Why he wont keep a terrorist leader in prison

More Musharraf manoeuvres

The mullahs of Pakistan’s religious ‘opposition’ have started bringing their supporters onto the streets. This is no ‘velvet’ revolution or a ‘people-power’ demonstration in support of restoring democracy — the MMA has made it abundantly clear that theirs is a struggle against one man’s abuse of the military uniform. A clever attempt by the mullahs then, to drive a wedge between the Chief and his Army.

The General has responded in kind — by releasing Sajid Naqvi, a Shia sectarian extremist and MMA leader, Musharraf seeks to exploit the Achilles’ heel of the Islamist opposition. Naqvi’s release from the security of government custody leaves him exposed to the vengeance of the Sunni extremists (who hold him responsible for the killing of Azam Tariq last year) and sets the stage for a new round of sectarian killings in Pakistan.

Musharraf’s gambit will make it difficult for the MMA to launch public protests without risking sparking wider sectarian riots. And if there is violence, Musharraf can claim the moral high-ground and clamp down on all forms of protests by the Islamists. Either way, Musharraf wins.

But as the Daily Times warns, Pakistan needs to brace itself for another paroxysm of a Shia-Sunni sectarian violence. The Daily Times does not say so explicitly, but it is clear that this time round, the violence will be entirely due to Musharraf’s sins of commission.

If the government thinks it is finished with sectarian violence — and if the MMA thinks it is rid of its rabid fringe — they are both mistaken. The government should expect more violence after the acquittal of Allama Sajid Naqvi and take pre-emptive action against acts of terrorism coming from the direction of the disaffected Deobandis and Al Qaeda. The Sunni extremist fringe is quite large and is most outraged by the recent “clean-sweep” of the grandees of the Banuri Masjid seminary in Karachi. Someone killed the apex leadership in the person of Mufti Shamzai after a carnage at the famous Shia mosque inside the old Sindh madrassa. After Shamzai, his lieutenant Maulana Jameel was also killed by someone who had carefully monitored his movements between South Waziristan and Karachi. It was after Jameel’s murder that Abdullah Mehsud, an ex-Guantanamo Bay internee, caused the latest upheaval in South Waziristan by abducting the Chinese engineers from Gomalzam Dam.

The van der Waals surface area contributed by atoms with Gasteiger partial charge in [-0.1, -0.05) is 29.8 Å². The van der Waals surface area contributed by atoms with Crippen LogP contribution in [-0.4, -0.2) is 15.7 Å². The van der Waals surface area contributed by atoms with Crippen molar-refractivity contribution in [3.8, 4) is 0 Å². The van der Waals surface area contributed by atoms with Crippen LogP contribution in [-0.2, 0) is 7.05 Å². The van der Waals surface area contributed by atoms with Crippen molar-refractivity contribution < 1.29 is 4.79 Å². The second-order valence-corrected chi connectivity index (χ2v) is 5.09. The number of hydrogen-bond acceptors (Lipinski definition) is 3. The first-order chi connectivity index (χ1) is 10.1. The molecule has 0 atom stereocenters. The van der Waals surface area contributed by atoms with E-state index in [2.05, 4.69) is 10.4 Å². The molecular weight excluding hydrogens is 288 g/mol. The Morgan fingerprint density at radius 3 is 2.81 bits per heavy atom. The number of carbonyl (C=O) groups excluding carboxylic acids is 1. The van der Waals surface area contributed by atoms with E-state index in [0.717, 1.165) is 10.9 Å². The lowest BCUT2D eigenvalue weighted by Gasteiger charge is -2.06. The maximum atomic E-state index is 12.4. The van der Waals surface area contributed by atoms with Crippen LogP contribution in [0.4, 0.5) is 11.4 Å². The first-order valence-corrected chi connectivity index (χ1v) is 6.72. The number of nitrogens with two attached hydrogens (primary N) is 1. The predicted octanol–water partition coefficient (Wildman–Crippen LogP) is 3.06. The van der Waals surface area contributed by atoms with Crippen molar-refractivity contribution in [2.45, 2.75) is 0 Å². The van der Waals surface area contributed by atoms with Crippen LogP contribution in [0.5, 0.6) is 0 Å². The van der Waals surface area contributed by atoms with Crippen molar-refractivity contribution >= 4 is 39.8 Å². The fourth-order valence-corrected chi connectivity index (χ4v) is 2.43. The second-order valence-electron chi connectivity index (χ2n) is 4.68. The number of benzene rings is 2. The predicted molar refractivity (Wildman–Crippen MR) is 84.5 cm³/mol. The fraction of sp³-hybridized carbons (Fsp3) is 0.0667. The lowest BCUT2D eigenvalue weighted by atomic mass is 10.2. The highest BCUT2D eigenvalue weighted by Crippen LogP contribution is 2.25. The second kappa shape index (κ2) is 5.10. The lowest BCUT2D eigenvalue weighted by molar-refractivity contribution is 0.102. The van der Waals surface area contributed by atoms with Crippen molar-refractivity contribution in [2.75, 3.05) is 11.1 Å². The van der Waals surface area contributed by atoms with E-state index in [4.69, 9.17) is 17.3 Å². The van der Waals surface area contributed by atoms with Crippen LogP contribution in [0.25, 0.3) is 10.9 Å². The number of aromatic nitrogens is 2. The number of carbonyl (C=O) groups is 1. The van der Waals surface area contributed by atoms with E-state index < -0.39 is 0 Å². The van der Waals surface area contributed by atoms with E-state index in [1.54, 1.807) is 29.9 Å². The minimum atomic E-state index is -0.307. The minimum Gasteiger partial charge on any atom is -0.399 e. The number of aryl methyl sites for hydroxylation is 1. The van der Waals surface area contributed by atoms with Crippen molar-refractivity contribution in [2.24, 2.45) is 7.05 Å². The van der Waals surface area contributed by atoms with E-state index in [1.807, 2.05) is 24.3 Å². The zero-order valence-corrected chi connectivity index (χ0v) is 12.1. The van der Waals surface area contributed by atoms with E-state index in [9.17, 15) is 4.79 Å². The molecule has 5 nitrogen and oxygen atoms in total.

Allama Sajid Naqvi’s life is in danger. So is that of the judge who acquitted him. The administration should take this well to heart. No one should be lulled into false assurance that since the MMA is standing behind Allama Naqvi the fires of sectarian violence will be finally doused. Jhang’s Sunni extremists are in mourning. They showed their strength in Multan in October but were cut down. They are going to strike again to show that they won’t allow the Shia leader to live while the great Sunni leader, Azam Tariq, the greatest pupil of the Banuri Masjid seminary, lies dead. According to them, the revenge for the deaths of the Banuri Masjid greats is still in deficit. The government will ignore this not just at its own peril but also at the peril of the nation. [Daily Times]

3 thoughts on “Why he wont keep a terrorist leader in prison”

  1. To say that Mushy is playing a dangerous game would be an understatement, as also a statement of the obvious. Unlike Zia however, Mushy has been very careful to not take sides in this battle – which is probably what the RAW would be waiting for to take advantage of and plunge Paks into a wholesale civil war (are hyperboles allowed out here? 🙂 )

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